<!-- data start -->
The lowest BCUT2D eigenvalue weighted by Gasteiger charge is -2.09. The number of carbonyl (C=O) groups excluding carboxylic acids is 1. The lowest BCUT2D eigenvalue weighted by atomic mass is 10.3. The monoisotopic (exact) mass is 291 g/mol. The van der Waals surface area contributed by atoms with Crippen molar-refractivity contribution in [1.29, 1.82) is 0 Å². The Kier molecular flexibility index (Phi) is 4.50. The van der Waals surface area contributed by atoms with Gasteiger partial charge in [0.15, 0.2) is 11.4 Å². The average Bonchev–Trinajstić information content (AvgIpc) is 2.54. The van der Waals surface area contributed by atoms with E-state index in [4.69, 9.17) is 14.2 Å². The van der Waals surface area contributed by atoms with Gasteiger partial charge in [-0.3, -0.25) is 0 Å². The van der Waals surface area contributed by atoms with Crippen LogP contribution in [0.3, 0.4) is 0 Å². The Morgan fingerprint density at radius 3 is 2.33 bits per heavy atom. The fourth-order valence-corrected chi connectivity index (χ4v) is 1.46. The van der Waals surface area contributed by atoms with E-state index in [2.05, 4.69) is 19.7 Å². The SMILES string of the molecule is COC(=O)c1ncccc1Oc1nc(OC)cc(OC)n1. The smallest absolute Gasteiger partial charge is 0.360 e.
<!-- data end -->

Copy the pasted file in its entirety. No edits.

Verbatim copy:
The lowest BCUT2D eigenvalue weighted by Gasteiger charge is -2.09. The number of carbonyl (C=O) groups excluding carboxylic acids is 1. The lowest BCUT2D eigenvalue weighted by atomic mass is 10.3. The monoisotopic (exact) mass is 291 g/mol. The van der Waals surface area contributed by atoms with Crippen molar-refractivity contribution in [1.29, 1.82) is 0 Å². The Kier molecular flexibility index (Phi) is 4.50. The van der Waals surface area contributed by atoms with Gasteiger partial charge in [0.15, 0.2) is 11.4 Å². The average Bonchev–Trinajstić information content (AvgIpc) is 2.54. The van der Waals surface area contributed by atoms with E-state index in [4.69, 9.17) is 14.2 Å². The van der Waals surface area contributed by atoms with Gasteiger partial charge in [-0.3, -0.25) is 0 Å². The van der Waals surface area contributed by atoms with Crippen LogP contribution in [0.3, 0.4) is 0 Å². The Morgan fingerprint density at radius 3 is 2.33 bits per heavy atom. The fourth-order valence-corrected chi connectivity index (χ4v) is 1.46. The van der Waals surface area contributed by atoms with E-state index in [2.05, 4.69) is 19.7 Å². The SMILES string of the molecule is COC(=O)c1ncccc1Oc1nc(OC)cc(OC)n1. The smallest absolute Gasteiger partial charge is 0.360 e.